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    Community Stories: Death and Grief

    Our monthly theme on the painful topic of ‘Death and Grief’ produced some honest reflections from our community. Trigger warning: References to death/bereavement

    Death and grief was our theme for September, marking World Suicide Prevention Day on September 10th. Here the Sheffield Flourish community share their experiences of death and grief. As always, there are stories which are honest, sometimes painfully so, but there are also reflections on what has helped.

    “I’ve been told that time is a healer after you lose someone but it’s now been nearly 12 months since my Grandma passed away & 6 months since my Grandad passed away – every day is just another day I’ve not seen them, where’s the healing in that?” – Vanessa

    “My son’s granny had 2 types of dementia & had a couple of strokes. She hadn’t said anyone’s name in over a year but said his in February. He wanted her to die because she was suffering & she would never have wanted to live like that. She died in May. He’s devastated & misses her” – Moon Willow

    “Moving on from grief is hard. One of the things which has helped me most is keeping busy – going out, seeing friends, being in nature. I find time to be sad by myself, but try and find as much happiness as I can.” – Joanna

    “My first experience of grief happened when I was 17 yrs old, when my grandfather died. My last experience of grief was a year ago this month when my friend died. There were 50 years between each experience (quite a few in-between too). One thing that has struck me is that both experiences were equally upsetting, equally shocking. Age and experience did not make my friend’s death last year any easier to deal with than my grandfather’s death 50 years earlier. Losing someone you love hurts, no matter what your age. Facing a future without that close relationship is hard to deal with. For sure, time passing does take the edge off the grief, but those moments of sadness still creep up on you and catch you unawares. What makes grief a lot easier for me to bear is my total trust in a continuation of life. An unshakeable belief that we ‘go home’ when we die. No doubt, I will lose more loved ones before I die. I know that I will grieve for them. I know that I will gradually come to terms with that grief, but best of all I know that I will have friends and family to help me through those sad times, who will be supportive, understanding, and kind, as I intend to be towards anyone I know who is suffering the loss of a loved one. I have 3 friends who have suffered through the unbearable grief of losing a child. One of the most shocking and hurtful consequences of this was that they all experienced having a long term friend turn their back on them, not acknowledge their loss and grief, because I imagine, they just did not know how to deal with it. How terribly sad that is to not be able to acknowledge a friend’s grief, to not be able to be there for them. To not be able to say ‘I do not know what to say.’” – Juliet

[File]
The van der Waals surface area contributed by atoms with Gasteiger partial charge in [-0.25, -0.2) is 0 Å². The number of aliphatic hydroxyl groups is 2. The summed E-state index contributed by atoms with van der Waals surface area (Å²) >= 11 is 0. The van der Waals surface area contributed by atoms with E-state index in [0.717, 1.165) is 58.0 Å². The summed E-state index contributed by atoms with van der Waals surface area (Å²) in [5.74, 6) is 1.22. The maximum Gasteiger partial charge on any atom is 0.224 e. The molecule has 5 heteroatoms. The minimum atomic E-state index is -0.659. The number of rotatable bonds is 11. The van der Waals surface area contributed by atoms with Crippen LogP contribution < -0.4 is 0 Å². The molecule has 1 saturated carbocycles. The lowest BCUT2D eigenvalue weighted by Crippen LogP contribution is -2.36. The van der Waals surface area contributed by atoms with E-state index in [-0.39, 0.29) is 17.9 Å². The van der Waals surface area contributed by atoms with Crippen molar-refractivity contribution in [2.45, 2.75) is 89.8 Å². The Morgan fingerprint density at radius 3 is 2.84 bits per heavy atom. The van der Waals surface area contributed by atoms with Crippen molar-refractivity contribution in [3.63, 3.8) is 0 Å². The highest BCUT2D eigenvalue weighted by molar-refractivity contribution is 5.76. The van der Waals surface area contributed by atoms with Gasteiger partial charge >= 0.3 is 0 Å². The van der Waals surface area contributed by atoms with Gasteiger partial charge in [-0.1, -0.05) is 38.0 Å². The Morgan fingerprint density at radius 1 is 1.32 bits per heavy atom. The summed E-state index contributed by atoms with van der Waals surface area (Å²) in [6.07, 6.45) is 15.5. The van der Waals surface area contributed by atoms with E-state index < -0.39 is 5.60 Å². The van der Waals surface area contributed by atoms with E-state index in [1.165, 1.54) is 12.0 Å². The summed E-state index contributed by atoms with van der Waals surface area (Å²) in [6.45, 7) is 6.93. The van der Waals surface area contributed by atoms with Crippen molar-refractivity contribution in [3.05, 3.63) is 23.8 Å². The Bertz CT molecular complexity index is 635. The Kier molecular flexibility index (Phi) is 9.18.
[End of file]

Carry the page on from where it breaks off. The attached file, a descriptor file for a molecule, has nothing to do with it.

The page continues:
“I’ve only had a second-hand experience of grief, in a sense. A year and a half ago my partner lost his mum. It was only second hand because I still can’t imagine the loss he experienced (or don’t want to). At times, I felt overwhelmed by the pressure of supporting him through something so big. If I could go back in time I’d tell myself all he needs is support – there are no magic words that can make it better. Although it’s still so hard to see him in pain, I use this experience to remind myself to be grateful for the love I have in my life. If you haven’t loved someone deeply you can’t grieve for them deeply either, and I feel lucky that I have so many people I love in my life now.” – Jo

    “My mum had dementia. She died 4 yrs ago. In the early days after her death it felt as though I was looking at her through the wrong end of binoculars: she moved further away each day. I’ve found there’s healing in writing. It’s helped ‘reclaim her’ from dementia” – Isobel

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